Upzoned

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November 18, 2020  

Winds of Change in Kansas City

November 18, 2020

This year, thanks to a grant from the Enid & Crosby Kemper Foundation and members like you, Strong Towns has taken an in-depth look at the growth of Kansas City, Missouri and the financial ramifications of its development pattern. The series was based on a detailed survey of Kansas City’s fiscal geography—its sources of tax revenue and its major expenses, its street network and historical development patterns—conducted by geoanalytics firm Urban3. The series comprises ten articles in all, as well as several related podcasts. Several articles have now been compiled into a new ebook, which was released today.

What makes Kansas City such a powerful case study is not that it is an outlier among North American cities. Quite the opposite. Kansas City may no longer have the most freeway miles per capita (they were recently edged out by Nashville), but it is still a powerful object lesson in how the suburban experiment—the conventional approach to building towns and cities since the 1950s—drains wealth, squanders precious financial resources, and makes our communities fragile. And yet, as our senior editor, Daniel Herriges, wrote in the series conclusion, Kansas City also has everything it needs to turn this ill-conceived experiment around.

But will it?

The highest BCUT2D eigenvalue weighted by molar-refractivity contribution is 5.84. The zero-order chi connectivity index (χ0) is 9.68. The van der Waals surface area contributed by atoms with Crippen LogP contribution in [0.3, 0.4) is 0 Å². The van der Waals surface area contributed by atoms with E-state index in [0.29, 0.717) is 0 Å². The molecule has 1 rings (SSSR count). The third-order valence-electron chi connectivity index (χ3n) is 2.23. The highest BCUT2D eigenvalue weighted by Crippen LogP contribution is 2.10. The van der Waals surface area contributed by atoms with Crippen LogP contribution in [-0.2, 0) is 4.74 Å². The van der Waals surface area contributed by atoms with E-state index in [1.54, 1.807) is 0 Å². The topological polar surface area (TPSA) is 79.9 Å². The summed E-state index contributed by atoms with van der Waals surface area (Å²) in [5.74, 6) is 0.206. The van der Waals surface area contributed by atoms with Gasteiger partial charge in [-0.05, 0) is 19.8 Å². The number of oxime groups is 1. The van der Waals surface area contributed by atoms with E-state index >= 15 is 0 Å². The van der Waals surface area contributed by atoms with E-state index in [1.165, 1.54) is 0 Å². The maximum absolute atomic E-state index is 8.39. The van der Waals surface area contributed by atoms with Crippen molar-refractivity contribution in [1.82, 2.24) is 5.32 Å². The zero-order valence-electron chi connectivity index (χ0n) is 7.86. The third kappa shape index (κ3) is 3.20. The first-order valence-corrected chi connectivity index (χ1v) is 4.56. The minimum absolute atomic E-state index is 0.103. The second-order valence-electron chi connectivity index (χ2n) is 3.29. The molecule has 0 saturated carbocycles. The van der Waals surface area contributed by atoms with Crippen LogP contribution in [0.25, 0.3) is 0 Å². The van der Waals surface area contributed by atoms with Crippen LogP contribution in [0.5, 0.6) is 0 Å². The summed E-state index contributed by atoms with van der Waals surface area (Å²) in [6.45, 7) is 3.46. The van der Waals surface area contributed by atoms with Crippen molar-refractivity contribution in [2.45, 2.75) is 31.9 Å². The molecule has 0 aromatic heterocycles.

In this special episode of Upzoned, we’re turning the tables: Daniel is interviewing regular host Abby Kinney, an urban planner in Kansas City, as well as special guest Kevin Klinkenberg, an urban designer and the executive director of Midtown KC Now. The three of them discuss how COVID-19 has illuminated and intensified Kansas City’s budget woes, the city’s biggest near-term challenges, and why Kansas City must now take care of four times the infrastructure it had 70 years ago...with relatively the same number of people.

But they also talk about the winds of change blowing in Kansas City—including reasons to hope that a city once known as the “Paris of the Plains” is rediscovering the joys and virtues of the “chaotic but smart” approach to city-building. Yes, Kansas City has been the poster child for the suburban experiment. Yet it could also be a model for how North American cities can change course and start building strong and more financially resilient places again.

Then in the Downzone, Daniel talks about the work he and his wife are doing to convert their carport into a front porch perfect for mild Sarasota winters. Kevin recommends—as Chuck Marohn and Abby did before him—The Myth of Capitalism, coauthored by Denise Hearn, a recent guest on the Strong Towns podcast. And Abby recommends a recent article by Kevin Klinkenberg in The American Conservative, “After COVID, a Bright Future for American Cities.”

Additional Show Notes